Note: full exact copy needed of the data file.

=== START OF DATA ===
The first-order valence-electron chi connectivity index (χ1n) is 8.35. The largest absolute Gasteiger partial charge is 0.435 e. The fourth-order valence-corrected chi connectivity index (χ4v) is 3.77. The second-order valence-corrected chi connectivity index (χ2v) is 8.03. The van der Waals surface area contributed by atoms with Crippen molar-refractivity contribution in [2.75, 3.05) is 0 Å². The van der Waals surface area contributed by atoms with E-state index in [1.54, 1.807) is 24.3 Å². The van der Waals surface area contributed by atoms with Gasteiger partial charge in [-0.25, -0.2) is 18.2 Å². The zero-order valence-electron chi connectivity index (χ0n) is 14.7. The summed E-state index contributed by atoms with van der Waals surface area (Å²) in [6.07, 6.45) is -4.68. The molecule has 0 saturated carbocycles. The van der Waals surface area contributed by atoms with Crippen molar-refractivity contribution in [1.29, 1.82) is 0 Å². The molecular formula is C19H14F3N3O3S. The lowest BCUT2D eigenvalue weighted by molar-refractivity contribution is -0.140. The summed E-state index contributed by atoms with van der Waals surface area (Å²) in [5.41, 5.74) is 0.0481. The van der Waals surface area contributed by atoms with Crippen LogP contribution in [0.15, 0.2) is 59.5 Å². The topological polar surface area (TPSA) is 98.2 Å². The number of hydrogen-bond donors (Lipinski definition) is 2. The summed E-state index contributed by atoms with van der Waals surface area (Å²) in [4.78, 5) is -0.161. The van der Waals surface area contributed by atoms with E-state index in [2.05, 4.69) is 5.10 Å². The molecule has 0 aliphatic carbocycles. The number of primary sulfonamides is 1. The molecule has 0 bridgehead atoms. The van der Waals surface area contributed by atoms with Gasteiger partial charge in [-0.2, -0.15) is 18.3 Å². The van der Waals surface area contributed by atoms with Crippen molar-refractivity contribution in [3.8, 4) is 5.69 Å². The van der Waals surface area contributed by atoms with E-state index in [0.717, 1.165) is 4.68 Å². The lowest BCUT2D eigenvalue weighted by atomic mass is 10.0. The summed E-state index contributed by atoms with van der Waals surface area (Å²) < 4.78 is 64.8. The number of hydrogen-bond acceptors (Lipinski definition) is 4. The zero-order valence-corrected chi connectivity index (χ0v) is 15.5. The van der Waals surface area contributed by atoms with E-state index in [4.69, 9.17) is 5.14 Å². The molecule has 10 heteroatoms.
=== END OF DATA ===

The first-order valence-electron chi connectivity index (χ1n) is 8.35. The largest absolute Gasteiger partial charge is 0.435 e. The fourth-order valence-corrected chi connectivity index (χ4v) is 3.77. The second-order valence-corrected chi connectivity index (χ2v) is 8.03. The van der Waals surface area contributed by atoms with Crippen molar-refractivity contribution in [2.75, 3.05) is 0 Å². The van der Waals surface area contributed by atoms with E-state index in [1.54, 1.807) is 24.3 Å². The van der Waals surface area contributed by atoms with Gasteiger partial charge in [-0.25, -0.2) is 18.2 Å². The zero-order valence-electron chi connectivity index (χ0n) is 14.7. The summed E-state index contributed by atoms with van der Waals surface area (Å²) in [6.07, 6.45) is -4.68. The molecule has 0 saturated carbocycles. The van der Waals surface area contributed by atoms with Crippen molar-refractivity contribution in [1.29, 1.82) is 0 Å². The molecular formula is C19H14F3N3O3S. The lowest BCUT2D eigenvalue weighted by molar-refractivity contribution is -0.140. The summed E-state index contributed by atoms with van der Waals surface area (Å²) in [5.41, 5.74) is 0.0481. The van der Waals surface area contributed by atoms with Crippen LogP contribution in [0.15, 0.2) is 59.5 Å². The topological polar surface area (TPSA) is 98.2 Å². The number of hydrogen-bond donors (Lipinski definition) is 2. The summed E-state index contributed by atoms with van der Waals surface area (Å²) in [4.78, 5) is -0.161. The van der Waals surface area contributed by atoms with E-state index in [2.05, 4.69) is 5.10 Å². The molecule has 0 aliphatic carbocycles. The number of primary sulfonamides is 1. The molecule has 0 bridgehead atoms. The van der Waals surface area contributed by atoms with Gasteiger partial charge in [-0.2, -0.15) is 18.3 Å². The van der Waals surface area contributed by atoms with Crippen molar-refractivity contribution in [3.8, 4) is 5.69 Å². The van der Waals surface area contributed by atoms with E-state index in [0.717, 1.165) is 4.68 Å². The lowest BCUT2D eigenvalue weighted by atomic mass is 10.0. The summed E-state index contributed by atoms with van der Waals surface area (Å²) < 4.78 is 64.8. The number of hydrogen-bond acceptors (Lipinski definition) is 4. The zero-order valence-corrected chi connectivity index (χ0v) is 15.5. The van der Waals surface area contributed by atoms with E-state index in [4.69, 9.17) is 5.14 Å². The molecule has 10 heteroatoms.